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    Memorial Day ceremony honors NUWC Division Newport employees who made the ultimate sacrifice

    Memorial Day ceremony honors NUWC Division Newport employees who made the ultimate sacrifice

    Photo By David Stoehr | Naval Undersea Warfare Center Division Newport Commanding Officer Capt. Chad Hennings...... read more read more



    Story by Public Affairs Office 

    Naval Undersea Warfare Center Division Newport

    NEWPORT, R.I. — Petty Officer 1st Class Larry W. Fletcher enlisted in the U.S. Navy in 1967 before joining the Naval Undersea Warfare Center (NUWC) Division Newport, then known as the Naval Underwater Systems Center, in 1985 as a member of the Range Support Office.

    Three years later, on Jan. 12, 1988, while serving as an aerial spotter for a torpedo exercise being conducted at a range on Rhode Island Sound, Fletcher was killed when the plane in which he was riding crashed. He was 38 years old.

    Thirty-four men, including Fletcher, were honored for having made the ultimate sacrifice while serving their country and the U.S. Navy since Division Newport was formed in 1869. All of them have a story about their commitment, but Fletcher’s only was rediscovered recently, and it was shared during Division Newport’s annual Memorial Day remembrance ceremony held on May 22 at the command’s memorial.

    “It is important that we all understand the value of our contributions to the warfighters, the fleet, the Navy and the nation, both today and in years past,” Technical Director Marie Bussiere said. “Without the sacrifice and commitment of these brave Americans, Division Newport wouldn't have evolved into the center of excellence for undersea warfare it is today. Their efforts should be remembered not only on Memorial Day, but every day.”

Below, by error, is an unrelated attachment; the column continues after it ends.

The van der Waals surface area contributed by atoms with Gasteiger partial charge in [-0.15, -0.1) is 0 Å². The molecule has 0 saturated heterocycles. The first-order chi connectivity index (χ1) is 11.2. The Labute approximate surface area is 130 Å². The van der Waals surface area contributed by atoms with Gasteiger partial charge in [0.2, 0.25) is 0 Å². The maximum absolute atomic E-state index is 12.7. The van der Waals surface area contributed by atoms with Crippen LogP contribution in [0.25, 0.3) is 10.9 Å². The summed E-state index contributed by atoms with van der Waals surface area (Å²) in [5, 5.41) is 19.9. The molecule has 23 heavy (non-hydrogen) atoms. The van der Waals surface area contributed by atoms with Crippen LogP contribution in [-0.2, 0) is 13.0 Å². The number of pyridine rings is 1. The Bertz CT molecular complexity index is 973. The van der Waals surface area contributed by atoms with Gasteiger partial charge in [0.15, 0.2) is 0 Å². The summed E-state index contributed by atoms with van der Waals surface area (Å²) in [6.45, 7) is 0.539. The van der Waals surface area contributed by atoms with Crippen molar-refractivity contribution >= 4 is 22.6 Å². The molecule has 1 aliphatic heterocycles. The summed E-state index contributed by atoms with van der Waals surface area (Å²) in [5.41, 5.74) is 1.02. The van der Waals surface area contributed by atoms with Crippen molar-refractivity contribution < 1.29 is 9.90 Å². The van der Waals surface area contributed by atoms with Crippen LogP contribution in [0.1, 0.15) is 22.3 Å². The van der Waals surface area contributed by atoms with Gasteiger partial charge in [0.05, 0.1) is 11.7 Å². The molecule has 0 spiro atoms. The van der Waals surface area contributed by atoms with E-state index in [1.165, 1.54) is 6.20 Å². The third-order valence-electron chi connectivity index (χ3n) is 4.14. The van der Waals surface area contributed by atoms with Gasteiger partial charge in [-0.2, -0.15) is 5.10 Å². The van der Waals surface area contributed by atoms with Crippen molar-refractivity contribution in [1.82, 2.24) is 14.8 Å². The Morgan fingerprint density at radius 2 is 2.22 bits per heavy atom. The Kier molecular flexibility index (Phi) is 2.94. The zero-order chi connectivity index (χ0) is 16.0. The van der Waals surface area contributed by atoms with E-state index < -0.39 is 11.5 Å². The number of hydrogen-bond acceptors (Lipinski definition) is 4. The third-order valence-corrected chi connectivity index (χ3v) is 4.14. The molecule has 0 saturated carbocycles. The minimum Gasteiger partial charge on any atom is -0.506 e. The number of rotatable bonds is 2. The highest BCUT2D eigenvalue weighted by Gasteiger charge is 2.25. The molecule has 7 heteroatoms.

Retired Adm. Scott Swift, former commander of the U.S. Pacific Fleet, was the guest speaker at the event. In his remarks, he recalled the shooting at the Washington Navy Yard in September 2013 in which 12 people were killed, all civilians ranging in age from 46 to 73. Two weeks prior, Swift had been assigned to the Pentagon as director of Navy Staff.

    In the immediate aftermath of the shooting, Swift said he was stunned to learn that, by law, civilians were not eligible for counseling services through the Navy Judge Advocate General’s (JAG) Corps. He said he went directly to the Chief of Naval Operations and explained the situation.

    “He said, ‘Just do it.’ The regulations, they just don’t apply. They may have had significance in the past, but they have no significance now,” Swift said. “So we did. We provided those services to civilians.”

    That tragedy, Swift said, changed his view of Navy civilian employees.

    “I look around at this audience, and I see all of you as Sailors,” Swift told the crowd of roughly 75 people. “You all serve your country, you all have focused on committing yourself to national security and national defense through your service in the Navy. Every one of us is a warrior. Every Sailor is a warrior, regardless of your rate or ranking, what your civilian job is.

    “Not only on this Memorial Day, but every Memorial Day going forward, think of yourself as being part of this celebration. You have sacrificed as much as any other Sailor, in uniform or out of uniform.”

    When Swift finished his address, he and Division Newport Commanding Officer Capt. Chad Hennings placed a wreath at the base of the memorial that is emblazoned with the names of the men killed while working at Division Newport. Sgt. Kurt Charles of the 215th Army Band in Fall River, Massachusetts, then played a rendition of “Taps” on the bugle.